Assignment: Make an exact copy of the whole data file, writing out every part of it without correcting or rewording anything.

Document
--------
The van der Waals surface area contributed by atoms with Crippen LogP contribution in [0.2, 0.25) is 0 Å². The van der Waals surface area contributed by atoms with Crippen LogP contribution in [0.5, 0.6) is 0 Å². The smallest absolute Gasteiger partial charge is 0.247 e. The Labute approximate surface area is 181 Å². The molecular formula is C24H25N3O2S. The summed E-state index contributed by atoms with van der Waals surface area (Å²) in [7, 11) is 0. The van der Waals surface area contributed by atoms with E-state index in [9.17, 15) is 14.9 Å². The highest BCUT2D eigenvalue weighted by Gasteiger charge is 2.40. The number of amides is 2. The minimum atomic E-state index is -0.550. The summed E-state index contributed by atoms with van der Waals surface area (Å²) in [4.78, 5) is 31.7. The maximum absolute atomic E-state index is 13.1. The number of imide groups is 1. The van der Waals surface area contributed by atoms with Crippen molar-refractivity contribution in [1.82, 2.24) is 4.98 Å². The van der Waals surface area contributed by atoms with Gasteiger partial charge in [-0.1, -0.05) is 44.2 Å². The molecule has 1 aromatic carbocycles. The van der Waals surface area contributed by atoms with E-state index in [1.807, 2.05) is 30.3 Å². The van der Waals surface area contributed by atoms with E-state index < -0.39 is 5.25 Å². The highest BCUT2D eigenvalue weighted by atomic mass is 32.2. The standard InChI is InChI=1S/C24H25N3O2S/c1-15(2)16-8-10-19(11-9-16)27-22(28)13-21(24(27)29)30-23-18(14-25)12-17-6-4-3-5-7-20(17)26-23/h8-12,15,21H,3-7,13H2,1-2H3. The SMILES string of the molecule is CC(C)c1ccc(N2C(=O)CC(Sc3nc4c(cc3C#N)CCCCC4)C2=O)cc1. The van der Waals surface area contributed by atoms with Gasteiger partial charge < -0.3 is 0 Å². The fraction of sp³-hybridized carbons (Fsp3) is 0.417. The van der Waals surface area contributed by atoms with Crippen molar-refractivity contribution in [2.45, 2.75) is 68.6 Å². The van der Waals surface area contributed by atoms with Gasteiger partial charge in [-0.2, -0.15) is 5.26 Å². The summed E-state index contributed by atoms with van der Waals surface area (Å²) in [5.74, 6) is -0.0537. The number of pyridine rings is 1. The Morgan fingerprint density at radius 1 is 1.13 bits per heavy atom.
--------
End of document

The van der Waals surface area contributed by atoms with Crippen LogP contribution in [0.2, 0.25) is 0 Å². The van der Waals surface area contributed by atoms with Crippen LogP contribution in [0.5, 0.6) is 0 Å². The smallest absolute Gasteiger partial charge is 0.247 e. The Labute approximate surface area is 181 Å². The molecular formula is C24H25N3O2S. The summed E-state index contributed by atoms with van der Waals surface area (Å²) in [7, 11) is 0. The van der Waals surface area contributed by atoms with E-state index in [9.17, 15) is 14.9 Å². The highest BCUT2D eigenvalue weighted by Gasteiger charge is 2.40. The number of amides is 2. The minimum atomic E-state index is -0.550. The summed E-state index contributed by atoms with van der Waals surface area (Å²) in [4.78, 5) is 31.7. The maximum absolute atomic E-state index is 13.1. The number of imide groups is 1. The van der Waals surface area contributed by atoms with Crippen molar-refractivity contribution in [1.82, 2.24) is 4.98 Å². The van der Waals surface area contributed by atoms with Gasteiger partial charge in [-0.1, -0.05) is 44.2 Å². The molecule has 1 aromatic carbocycles. The van der Waals surface area contributed by atoms with E-state index in [1.807, 2.05) is 30.3 Å². The van der Waals surface area contributed by atoms with E-state index < -0.39 is 5.25 Å². The highest BCUT2D eigenvalue weighted by atomic mass is 32.2. The standard InChI is InChI=1S/C24H25N3O2S/c1-15(2)16-8-10-19(11-9-16)27-22(28)13-21(24(27)29)30-23-18(14-25)12-17-6-4-3-5-7-20(17)26-23/h8-12,15,21H,3-7,13H2,1-2H3. The SMILES string of the molecule is CC(C)c1ccc(N2C(=O)CC(Sc3nc4c(cc3C#N)CCCCC4)C2=O)cc1. The van der Waals surface area contributed by atoms with Gasteiger partial charge < -0.3 is 0 Å². The fraction of sp³-hybridized carbons (Fsp3) is 0.417. The van der Waals surface area contributed by atoms with Crippen molar-refractivity contribution in [2.45, 2.75) is 68.6 Å². The van der Waals surface area contributed by atoms with Gasteiger partial charge in [-0.2, -0.15) is 5.26 Å². The summed E-state index contributed by atoms with van der Waals surface area (Å²) in [5.74, 6) is -0.0537. The number of pyridine rings is 1. The Morgan fingerprint density at radius 1 is 1.13 bits per heavy atom.